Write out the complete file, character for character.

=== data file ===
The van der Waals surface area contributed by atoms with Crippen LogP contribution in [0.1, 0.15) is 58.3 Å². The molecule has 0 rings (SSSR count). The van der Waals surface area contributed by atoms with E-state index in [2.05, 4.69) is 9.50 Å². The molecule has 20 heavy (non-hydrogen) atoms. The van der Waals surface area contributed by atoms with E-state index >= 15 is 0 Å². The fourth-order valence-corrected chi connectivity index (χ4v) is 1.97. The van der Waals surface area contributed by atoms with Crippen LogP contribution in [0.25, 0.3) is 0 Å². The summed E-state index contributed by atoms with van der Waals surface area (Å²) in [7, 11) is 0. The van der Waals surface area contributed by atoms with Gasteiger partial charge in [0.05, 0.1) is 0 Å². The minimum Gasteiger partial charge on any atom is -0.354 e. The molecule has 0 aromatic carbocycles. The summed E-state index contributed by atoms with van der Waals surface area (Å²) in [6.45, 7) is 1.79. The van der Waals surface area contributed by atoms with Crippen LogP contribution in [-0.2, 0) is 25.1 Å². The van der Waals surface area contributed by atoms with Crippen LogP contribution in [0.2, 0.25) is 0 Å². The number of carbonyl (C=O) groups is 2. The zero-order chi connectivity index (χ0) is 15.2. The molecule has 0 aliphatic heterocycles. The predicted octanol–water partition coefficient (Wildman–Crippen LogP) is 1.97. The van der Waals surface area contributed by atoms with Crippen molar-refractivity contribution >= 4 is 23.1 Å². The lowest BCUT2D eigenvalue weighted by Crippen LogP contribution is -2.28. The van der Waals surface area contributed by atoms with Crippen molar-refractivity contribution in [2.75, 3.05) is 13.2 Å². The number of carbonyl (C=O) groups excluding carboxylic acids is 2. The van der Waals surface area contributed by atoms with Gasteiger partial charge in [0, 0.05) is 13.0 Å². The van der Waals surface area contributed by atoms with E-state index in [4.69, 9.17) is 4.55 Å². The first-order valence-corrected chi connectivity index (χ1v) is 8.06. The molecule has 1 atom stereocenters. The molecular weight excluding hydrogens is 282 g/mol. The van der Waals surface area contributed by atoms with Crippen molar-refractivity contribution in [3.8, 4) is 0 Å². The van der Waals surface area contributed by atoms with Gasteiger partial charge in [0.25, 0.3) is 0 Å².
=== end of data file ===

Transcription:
The van der Waals surface area contributed by atoms with Crippen LogP contribution in [0.1, 0.15) is 58.3 Å². The molecule has 0 rings (SSSR count). The van der Waals surface area contributed by atoms with E-state index in [2.05, 4.69) is 9.50 Å². The molecule has 20 heavy (non-hydrogen) atoms. The van der Waals surface area contributed by atoms with E-state index >= 15 is 0 Å². The fourth-order valence-corrected chi connectivity index (χ4v) is 1.97. The van der Waals surface area contributed by atoms with Crippen LogP contribution in [0.25, 0.3) is 0 Å². The summed E-state index contributed by atoms with van der Waals surface area (Å²) in [7, 11) is 0. The van der Waals surface area contributed by atoms with Gasteiger partial charge in [0.05, 0.1) is 0 Å². The minimum Gasteiger partial charge on any atom is -0.354 e. The molecule has 0 aromatic carbocycles. The summed E-state index contributed by atoms with van der Waals surface area (Å²) in [6.45, 7) is 1.79. The van der Waals surface area contributed by atoms with Crippen LogP contribution in [-0.2, 0) is 25.1 Å². The van der Waals surface area contributed by atoms with Crippen LogP contribution in [0.2, 0.25) is 0 Å². The number of carbonyl (C=O) groups is 2. The zero-order chi connectivity index (χ0) is 15.2. The molecule has 0 aliphatic heterocycles. The predicted octanol–water partition coefficient (Wildman–Crippen LogP) is 1.97. The van der Waals surface area contributed by atoms with Crippen molar-refractivity contribution >= 4 is 23.1 Å². The lowest BCUT2D eigenvalue weighted by Crippen LogP contribution is -2.28. The van der Waals surface area contributed by atoms with Crippen molar-refractivity contribution in [2.75, 3.05) is 13.2 Å². The number of carbonyl (C=O) groups excluding carboxylic acids is 2. The van der Waals surface area contributed by atoms with Gasteiger partial charge in [0, 0.05) is 13.0 Å². The van der Waals surface area contributed by atoms with E-state index in [4.69, 9.17) is 4.55 Å². The first-order valence-corrected chi connectivity index (χ1v) is 8.06. The molecule has 1 atom stereocenters. The molecular weight excluding hydrogens is 282 g/mol. The van der Waals surface area contributed by atoms with Crippen molar-refractivity contribution in [3.8, 4) is 0 Å². The van der Waals surface area contributed by atoms with Gasteiger partial charge in [0.25, 0.3) is 0 Å².